Like CIA and KGB agents in hot remote countries, the opposing camps turn out to have far more in common with each other than their "motherlands"


> "As you can see from their picture, the bottom border of the cake was slightly restyled in transit"

They should have doubled the padding to be safe.


It demonstrated the inherit problems with the box model (of delivery).


The padding looks large enough to me; they should have added a bit of margin.


  > Just 30 minutes later, Michael Bolan tweeted that the cake was gone.
This has me thinking of that scene in Mike Judge's Office Space where Milton always happens to be in the wrong part of the crowd relative to the cake and never gets a piece. Cruel but hilarious.

I don't know how many people there are in that office, but I hope it's sufficiently few that no-one got Miltoned :).


Does IE copy parts of code from Firefox? [Honest question.]


The licensing means that MS would have to disclose whether or not they did. Since they haven't, and since MS are good at that kind of thing, we can say that IE does not include Firefox code.

When Windows had some BSD code the EULA was clear.

(Not sure why your straight forward question got downvoted.)


Guess you will never know (read: closed source) ;)


Absolutely no cake love for Safari?


There was a plan to ship one, but there weren't any without rounded corners at the bakery, and they didn't want to risk a lawsuit.


Also, a white icing finish would infringe on Apple's registered design for the iPad 2.


I think Apple can afford its own cake.


Sending a cake to yourself and getting excited about it is the lamest situation I could ever imagine of.


The reality distortion field works on anything - even on making them get excited about their own cake. I'm just kidding, of course. No, not really.


I don't know: it might be a very nice cake.


Cake generally excites me, regardless of the source.


What about a cake of soap?


Or at least to put their own icing on KHTML's cake.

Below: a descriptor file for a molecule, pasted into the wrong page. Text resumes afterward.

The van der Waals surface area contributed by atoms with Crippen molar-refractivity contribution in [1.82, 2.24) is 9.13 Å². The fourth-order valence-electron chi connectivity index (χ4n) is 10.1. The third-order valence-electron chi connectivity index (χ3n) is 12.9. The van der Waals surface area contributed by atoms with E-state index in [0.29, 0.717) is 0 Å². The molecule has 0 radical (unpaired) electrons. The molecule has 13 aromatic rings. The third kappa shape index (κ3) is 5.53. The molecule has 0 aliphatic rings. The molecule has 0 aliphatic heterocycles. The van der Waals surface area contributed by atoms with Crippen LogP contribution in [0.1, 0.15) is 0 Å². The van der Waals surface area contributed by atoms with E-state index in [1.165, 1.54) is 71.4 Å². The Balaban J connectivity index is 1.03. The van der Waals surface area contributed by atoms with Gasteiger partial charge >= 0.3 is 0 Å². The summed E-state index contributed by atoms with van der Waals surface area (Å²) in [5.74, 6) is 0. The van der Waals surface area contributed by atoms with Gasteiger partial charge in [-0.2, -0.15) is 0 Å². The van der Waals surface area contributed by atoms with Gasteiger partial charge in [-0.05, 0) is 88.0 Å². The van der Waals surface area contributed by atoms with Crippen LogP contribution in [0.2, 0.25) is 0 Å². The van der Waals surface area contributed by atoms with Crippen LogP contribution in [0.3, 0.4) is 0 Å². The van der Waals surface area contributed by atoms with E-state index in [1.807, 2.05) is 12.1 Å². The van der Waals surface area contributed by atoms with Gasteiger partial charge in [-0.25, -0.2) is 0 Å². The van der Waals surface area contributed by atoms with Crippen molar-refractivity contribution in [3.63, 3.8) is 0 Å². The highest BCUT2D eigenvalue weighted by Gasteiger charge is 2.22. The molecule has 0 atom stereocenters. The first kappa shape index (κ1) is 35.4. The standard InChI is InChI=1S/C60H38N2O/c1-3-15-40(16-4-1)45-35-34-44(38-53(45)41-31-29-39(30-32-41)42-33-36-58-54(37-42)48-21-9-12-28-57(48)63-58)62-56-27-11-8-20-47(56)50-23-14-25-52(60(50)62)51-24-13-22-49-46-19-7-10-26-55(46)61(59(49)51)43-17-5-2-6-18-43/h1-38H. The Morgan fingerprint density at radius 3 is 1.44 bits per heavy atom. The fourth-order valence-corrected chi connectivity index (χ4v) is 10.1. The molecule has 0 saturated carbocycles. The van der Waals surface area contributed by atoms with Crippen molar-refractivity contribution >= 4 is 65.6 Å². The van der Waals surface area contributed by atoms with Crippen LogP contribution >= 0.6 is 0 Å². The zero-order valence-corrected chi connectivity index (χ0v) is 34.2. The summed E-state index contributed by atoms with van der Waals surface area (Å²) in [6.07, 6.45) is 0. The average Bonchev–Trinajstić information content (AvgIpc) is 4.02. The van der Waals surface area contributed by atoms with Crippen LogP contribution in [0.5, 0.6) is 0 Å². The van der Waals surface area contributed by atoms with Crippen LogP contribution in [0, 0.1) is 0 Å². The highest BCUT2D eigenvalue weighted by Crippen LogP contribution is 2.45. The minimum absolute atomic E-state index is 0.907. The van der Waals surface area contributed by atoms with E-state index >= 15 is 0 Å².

...and then some.


It gave me warm fuzzy feelings to see two members of the IE team with Firefox sweaters ! That's what you can call healthy competition i guess.


I think they were the two members of the Mozilla team that delivered the cake to their IE friends. (Matt Brubek and Eitan Isaacson).


Yes -- that's me on the left and Eitan on the right in the Firefox hoodies. (I updated the post to mention this in a caption.)


Let's talk, let's be friends, let's make the web a better place for everyone. No War!


Are there like "icing printers" now or is that done by hand?


There are bakeries that can decorate cake using inkjet or screen-printing machines (with edible dyes, of course) but the logo on this cake was hand-painted.


The icing is done by hand. You can buy stencils for the lettering.

I guess an SVG of the logo can be used as a template to cut out paste.

But you raise a good idea: 3d printing of sugar "stuff" to print messages for cakes on demand, in any font.

Printed edible sheets to put on cakes already exist.


Maybe you can use 3D printers to make "impossible" cakes like crystal structures (ie. Dr. Manhattan on Mars)


Well, at least there's CandyFab [1] which literally 3D-prints sugar. In its current incarnation even edibly so.

[1] http://www.candyfab.org/


Shouldn't they.... hate each other?


Of course they're competitors (although the Mozilla party line is "competition is better for everyone"), but I think the takeaway here is the mutual respect they have for each other. Building a browser is hard. And building a good browser (which IE 10 is, by the way) is a major endeavor. So I think each team has a pretty good idea of the level of achievement that comes with finally shipping.


Also the rivalry is often more at the level of the company above them and not the individual developers.